There are two groups that are trying to evaluate medical apps. iMedicalApps.com and the Medical App Journal review various apps directed toward medical professionals. I take issue with the article authors who state these sites are a “good starting point for peer-reviewing apps, the current assessment criteria do not address the scientific evidence for their content, but rather matters of usability, design, and content control.” While I don’t use the Medical App Journal as often, I use iMedicalApps.com quite often and they do more than just assess the usability and design. I have read reviews where they question the medical correctness of apps, intended audience, and have even pushed for more information regarding authorship/responsibility. Several of their reviews questioned an app’s update schedule and updated content. They have also investigated, questioned, and reported instances of fraud and plagiarism with medical apps. I think iMedicalApps does a very good job in a very flooded market, but there are areas for improvement. As with any website that relies on a large number of reporters/reviewers, there is some variance in the quality based on the reviewer. I haven’t found any reviews that are bad, just some are better and more thorough than others. Perhaps a little more explanation or transparency regarding how they determine the accuracy or validity of medical app might be helpful, or a standardized checklist about the things they look at. I realize evaluating the latest UpToDate app is different compared to an app on EKGs. UpToDate already has an established proven product where as there is more to investigate and validate with an app that isn’t a version of an already established product.
The authors believe the medical community needs to be more involved with regulating medical apps. They suggest:
- Official certification marks guaranteeing quality
- Peer review system implemented by physicians’ associations or patient organizations
- Making high quality apps more findable by adding them to hospital or library collections
1. I like the idea of having an official certification indicating quality, but there are two things that must be addressed prior to that.
First you have to get the organizations to actually take responsibility for looking at apps that are in their area of expertise. The field is already cumbersome, I am not sure many organizations are able to handle that. Although I have found that several journals have now included app reviews. While they can’t come close to scratching the surface of medical apps, these journals often have MDs, RNs, MPTs writing reviews and evaluating the content. Specifically I have found some good reviews in the physical therapy and nursing journals.
Second, there is growing problem with fake certifications. If an app is created by a company or people who already don’t care about its accuracy or is a plagiarizing a product, they probably have no qualms about lifting the image of the certification and posting it on their website. They could create their own certifications to fake (but legit sounding) orgs and post those on their app’s site too. Official certification is a good idea and I like it but there needs to be more to it to make sure it truly represents quality.
2. I personally believe the writers at iMedicalApps.com are on their way to something of a peer review system. Right now they only have one person review an app. While that completely makes sense from a writing perspective, perhaps they can implement some sort of peer review process where more than just one person is reviewing the app, yet still retain the one voice post for ease of reading. Perhaps they could reach out to a few medical professionals who are leaders in their field to review specific apps. Thus giving the reviewed app a little bit more weight. This along with astandardized check list or illustrating how they review the medical accuracy of an app would make the information on their site even more important and provide an excellent way of separating the wheat from the chaff.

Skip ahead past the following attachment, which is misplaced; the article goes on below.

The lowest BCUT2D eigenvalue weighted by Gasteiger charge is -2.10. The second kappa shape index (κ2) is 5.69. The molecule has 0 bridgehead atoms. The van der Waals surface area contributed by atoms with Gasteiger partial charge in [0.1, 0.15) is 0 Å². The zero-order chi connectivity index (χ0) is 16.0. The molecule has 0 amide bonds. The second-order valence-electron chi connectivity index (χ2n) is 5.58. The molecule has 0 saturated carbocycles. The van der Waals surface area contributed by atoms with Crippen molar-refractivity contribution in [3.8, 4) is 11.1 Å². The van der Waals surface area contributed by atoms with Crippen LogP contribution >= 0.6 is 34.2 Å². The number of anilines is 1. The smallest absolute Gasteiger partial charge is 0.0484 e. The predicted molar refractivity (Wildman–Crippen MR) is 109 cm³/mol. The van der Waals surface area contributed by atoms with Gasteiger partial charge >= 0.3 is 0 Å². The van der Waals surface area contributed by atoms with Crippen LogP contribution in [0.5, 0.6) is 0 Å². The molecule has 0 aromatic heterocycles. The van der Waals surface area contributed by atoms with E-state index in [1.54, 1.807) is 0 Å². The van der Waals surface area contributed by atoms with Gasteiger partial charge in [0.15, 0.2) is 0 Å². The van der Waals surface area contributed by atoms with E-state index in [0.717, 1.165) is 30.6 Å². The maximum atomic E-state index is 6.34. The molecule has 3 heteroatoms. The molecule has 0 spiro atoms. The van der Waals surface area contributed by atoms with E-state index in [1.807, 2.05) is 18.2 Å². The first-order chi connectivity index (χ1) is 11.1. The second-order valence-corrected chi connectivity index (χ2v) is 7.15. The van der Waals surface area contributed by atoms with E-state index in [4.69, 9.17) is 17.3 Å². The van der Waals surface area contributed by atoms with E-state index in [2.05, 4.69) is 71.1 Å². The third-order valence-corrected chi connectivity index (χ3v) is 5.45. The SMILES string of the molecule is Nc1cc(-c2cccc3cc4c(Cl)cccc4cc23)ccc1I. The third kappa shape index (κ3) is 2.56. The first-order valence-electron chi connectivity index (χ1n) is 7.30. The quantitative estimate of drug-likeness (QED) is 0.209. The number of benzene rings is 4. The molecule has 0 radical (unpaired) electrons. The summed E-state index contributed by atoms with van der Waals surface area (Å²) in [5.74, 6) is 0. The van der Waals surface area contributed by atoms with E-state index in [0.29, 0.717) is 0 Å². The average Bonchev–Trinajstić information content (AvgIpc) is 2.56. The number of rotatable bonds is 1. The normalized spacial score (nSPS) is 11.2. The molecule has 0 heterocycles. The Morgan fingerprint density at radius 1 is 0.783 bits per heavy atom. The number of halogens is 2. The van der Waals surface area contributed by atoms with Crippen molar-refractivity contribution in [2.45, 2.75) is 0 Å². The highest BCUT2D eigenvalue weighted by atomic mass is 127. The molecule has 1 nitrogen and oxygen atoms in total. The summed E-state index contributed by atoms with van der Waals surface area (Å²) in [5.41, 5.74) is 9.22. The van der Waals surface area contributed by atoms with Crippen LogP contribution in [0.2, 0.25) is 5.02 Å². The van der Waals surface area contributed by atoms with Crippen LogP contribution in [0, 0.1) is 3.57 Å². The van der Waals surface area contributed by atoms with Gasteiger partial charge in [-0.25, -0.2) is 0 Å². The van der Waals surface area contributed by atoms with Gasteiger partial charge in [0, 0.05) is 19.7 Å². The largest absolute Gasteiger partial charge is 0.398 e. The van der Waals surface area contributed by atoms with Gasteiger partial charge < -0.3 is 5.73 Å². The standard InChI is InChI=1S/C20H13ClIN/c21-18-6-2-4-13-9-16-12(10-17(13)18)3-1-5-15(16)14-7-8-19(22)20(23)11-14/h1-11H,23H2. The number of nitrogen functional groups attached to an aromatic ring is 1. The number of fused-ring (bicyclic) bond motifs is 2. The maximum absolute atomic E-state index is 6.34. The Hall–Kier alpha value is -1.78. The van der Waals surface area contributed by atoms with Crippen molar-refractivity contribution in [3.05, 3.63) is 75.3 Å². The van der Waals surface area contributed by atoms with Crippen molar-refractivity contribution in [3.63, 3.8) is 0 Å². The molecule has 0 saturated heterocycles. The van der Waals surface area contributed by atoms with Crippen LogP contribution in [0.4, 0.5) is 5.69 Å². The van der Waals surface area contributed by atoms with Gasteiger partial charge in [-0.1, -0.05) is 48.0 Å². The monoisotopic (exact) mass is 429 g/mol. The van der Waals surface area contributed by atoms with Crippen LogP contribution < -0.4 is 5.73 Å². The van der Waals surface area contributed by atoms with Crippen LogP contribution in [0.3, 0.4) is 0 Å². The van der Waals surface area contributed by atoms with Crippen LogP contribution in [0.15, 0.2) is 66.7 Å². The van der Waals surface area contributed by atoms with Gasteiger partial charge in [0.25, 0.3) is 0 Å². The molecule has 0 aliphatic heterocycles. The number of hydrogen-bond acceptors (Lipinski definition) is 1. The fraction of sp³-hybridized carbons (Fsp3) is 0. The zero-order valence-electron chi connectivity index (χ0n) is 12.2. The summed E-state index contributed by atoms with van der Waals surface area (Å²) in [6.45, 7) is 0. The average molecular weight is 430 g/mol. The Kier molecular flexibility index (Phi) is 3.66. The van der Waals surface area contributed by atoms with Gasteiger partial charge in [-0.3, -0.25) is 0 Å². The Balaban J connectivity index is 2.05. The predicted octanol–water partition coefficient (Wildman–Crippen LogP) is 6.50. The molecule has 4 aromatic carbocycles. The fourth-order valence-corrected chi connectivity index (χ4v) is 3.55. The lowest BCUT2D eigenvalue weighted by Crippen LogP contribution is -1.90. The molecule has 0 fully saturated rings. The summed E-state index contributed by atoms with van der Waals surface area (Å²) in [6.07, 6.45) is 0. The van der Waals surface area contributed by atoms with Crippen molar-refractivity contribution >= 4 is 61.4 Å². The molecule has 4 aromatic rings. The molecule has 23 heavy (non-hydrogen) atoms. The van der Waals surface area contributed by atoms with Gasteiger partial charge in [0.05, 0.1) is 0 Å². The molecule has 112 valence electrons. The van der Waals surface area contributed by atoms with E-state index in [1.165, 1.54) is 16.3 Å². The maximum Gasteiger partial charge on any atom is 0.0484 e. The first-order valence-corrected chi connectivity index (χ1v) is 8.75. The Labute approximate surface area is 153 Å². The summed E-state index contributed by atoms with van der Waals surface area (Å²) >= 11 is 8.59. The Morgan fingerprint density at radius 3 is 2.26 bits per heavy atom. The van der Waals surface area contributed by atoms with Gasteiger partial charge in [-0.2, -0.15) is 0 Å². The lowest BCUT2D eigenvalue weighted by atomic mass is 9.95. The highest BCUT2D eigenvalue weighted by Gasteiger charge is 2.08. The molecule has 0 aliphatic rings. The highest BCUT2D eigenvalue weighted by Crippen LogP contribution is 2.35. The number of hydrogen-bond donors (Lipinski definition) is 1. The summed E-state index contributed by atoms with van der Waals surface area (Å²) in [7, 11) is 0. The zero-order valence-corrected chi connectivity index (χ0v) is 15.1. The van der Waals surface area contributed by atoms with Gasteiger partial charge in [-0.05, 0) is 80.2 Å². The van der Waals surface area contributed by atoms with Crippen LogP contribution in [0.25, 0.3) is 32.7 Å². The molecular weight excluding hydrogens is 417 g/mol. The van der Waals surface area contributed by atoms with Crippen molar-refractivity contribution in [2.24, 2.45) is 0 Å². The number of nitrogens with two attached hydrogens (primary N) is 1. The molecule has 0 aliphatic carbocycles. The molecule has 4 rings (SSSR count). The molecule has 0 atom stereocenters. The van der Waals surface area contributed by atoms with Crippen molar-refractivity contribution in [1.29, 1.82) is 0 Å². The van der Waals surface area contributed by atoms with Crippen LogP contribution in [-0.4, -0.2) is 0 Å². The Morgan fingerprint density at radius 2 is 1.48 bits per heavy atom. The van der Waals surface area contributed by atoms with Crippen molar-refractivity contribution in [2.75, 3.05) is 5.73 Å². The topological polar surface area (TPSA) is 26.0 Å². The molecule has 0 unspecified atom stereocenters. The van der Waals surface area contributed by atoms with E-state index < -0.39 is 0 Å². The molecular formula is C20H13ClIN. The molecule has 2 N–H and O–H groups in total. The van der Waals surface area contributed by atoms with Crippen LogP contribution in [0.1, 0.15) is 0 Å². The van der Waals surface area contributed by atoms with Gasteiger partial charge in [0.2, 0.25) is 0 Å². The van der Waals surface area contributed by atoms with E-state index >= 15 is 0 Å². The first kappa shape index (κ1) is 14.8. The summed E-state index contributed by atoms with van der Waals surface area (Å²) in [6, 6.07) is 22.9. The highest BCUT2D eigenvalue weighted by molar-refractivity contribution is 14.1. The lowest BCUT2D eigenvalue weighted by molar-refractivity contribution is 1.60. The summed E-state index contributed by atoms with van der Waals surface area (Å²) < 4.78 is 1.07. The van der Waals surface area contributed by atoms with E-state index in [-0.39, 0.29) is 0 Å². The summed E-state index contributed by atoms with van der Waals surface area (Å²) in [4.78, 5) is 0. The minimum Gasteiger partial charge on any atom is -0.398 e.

3. An online repository of approved apps would be great. Some hospital IT departments that have mobile device policies have this, but they seem to be only hospital type apps like Citrix or database subscription apps like LexiComp, PubMed, UpToDate, etc. While these apps are important, there is little worry about apps like LexiComp, UpToDate, or PubMed because they were well established medical information products before their app. Their app is just an extension of their verified product. I don’t see a lot of IT departments that have investigated having a pool of apps that aren’t hospital specific or from database subscriptions. Additionally, IT would either need to rely on an outside sources like iMedicalApps or content experts within the field in that hospital to build the app pool. IT would have no way of verifying the authenticity and validity of an app on pediatric emergency medicine.
Finally, getting hospitals to buy bulk licenses to apps is tricky at best. With exception of a few places like Epocrates, Unbound Medicine, Inkling, and Skyscape (many of those companies dealt with institutional subscriptions before app stores….remember PDAs?) there are very few places that sell or license apps to a group of people. The purchasing of apps was created as an individual service. Now academic medical centers may have a foot in the door with iTunes U, but I have heard that discussions with Apple and their app store and hospitals is an “interesting” process. The same principle applies to library repositories. Instead of IT aggregating the apps, the library would do that. There are a lot of library’s that already have great lists suggesting various medical apps. But the vast majority of medical libraries have app resources guides, suggesting apps that the individual must buy. Also just like with an IT repository of apps, the librarian must rely on sites like iMedicalApps.com or their own physician suggestions to ensure they are listing quality apps.